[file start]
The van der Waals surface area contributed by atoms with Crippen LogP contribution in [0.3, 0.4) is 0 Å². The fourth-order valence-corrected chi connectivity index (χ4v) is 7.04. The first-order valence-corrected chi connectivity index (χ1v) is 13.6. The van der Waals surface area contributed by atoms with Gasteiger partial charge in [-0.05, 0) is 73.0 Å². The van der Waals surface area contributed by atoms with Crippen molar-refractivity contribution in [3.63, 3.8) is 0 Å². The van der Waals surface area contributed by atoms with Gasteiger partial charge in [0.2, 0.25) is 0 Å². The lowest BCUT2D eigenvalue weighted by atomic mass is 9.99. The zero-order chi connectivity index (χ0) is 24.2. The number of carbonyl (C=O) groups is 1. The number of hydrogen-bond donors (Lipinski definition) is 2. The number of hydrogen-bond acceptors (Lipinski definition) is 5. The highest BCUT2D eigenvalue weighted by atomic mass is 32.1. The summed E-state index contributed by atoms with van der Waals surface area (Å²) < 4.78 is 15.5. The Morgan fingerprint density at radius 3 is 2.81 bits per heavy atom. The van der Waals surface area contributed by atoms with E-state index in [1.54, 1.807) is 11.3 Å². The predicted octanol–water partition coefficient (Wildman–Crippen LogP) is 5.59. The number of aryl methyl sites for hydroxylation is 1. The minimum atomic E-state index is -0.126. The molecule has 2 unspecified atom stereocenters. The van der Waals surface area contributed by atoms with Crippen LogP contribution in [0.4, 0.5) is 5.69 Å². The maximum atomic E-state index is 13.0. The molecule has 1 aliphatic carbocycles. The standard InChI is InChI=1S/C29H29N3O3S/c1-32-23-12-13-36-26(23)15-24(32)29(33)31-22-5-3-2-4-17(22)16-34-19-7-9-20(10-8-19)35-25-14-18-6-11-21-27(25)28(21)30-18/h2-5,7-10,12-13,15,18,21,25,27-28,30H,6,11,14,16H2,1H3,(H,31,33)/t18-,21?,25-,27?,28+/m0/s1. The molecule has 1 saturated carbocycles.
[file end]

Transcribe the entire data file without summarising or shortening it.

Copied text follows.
The van der Waals surface area contributed by atoms with Crippen LogP contribution in [0.3, 0.4) is 0 Å². The fourth-order valence-corrected chi connectivity index (χ4v) is 7.04. The first-order valence-corrected chi connectivity index (χ1v) is 13.6. The van der Waals surface area contributed by atoms with Gasteiger partial charge in [-0.05, 0) is 73.0 Å². The van der Waals surface area contributed by atoms with Crippen molar-refractivity contribution in [3.63, 3.8) is 0 Å². The van der Waals surface area contributed by atoms with Gasteiger partial charge in [0.2, 0.25) is 0 Å². The lowest BCUT2D eigenvalue weighted by atomic mass is 9.99. The zero-order chi connectivity index (χ0) is 24.2. The number of carbonyl (C=O) groups is 1. The number of hydrogen-bond donors (Lipinski definition) is 2. The number of hydrogen-bond acceptors (Lipinski definition) is 5. The highest BCUT2D eigenvalue weighted by atomic mass is 32.1. The summed E-state index contributed by atoms with van der Waals surface area (Å²) < 4.78 is 15.5. The Morgan fingerprint density at radius 3 is 2.81 bits per heavy atom. The van der Waals surface area contributed by atoms with E-state index in [1.54, 1.807) is 11.3 Å². The predicted octanol–water partition coefficient (Wildman–Crippen LogP) is 5.59. The number of aryl methyl sites for hydroxylation is 1. The minimum atomic E-state index is -0.126. The molecule has 2 unspecified atom stereocenters. The van der Waals surface area contributed by atoms with Crippen LogP contribution in [0.4, 0.5) is 5.69 Å². The maximum atomic E-state index is 13.0. The molecule has 1 aliphatic carbocycles. The standard InChI is InChI=1S/C29H29N3O3S/c1-32-23-12-13-36-26(23)15-24(32)29(33)31-22-5-3-2-4-17(22)16-34-19-7-9-20(10-8-19)35-25-14-18-6-11-21-27(25)28(21)30-18/h2-5,7-10,12-13,15,18,21,25,27-28,30H,6,11,14,16H2,1H3,(H,31,33)/t18-,21?,25-,27?,28+/m0/s1. The molecule has 1 saturated carbocycles.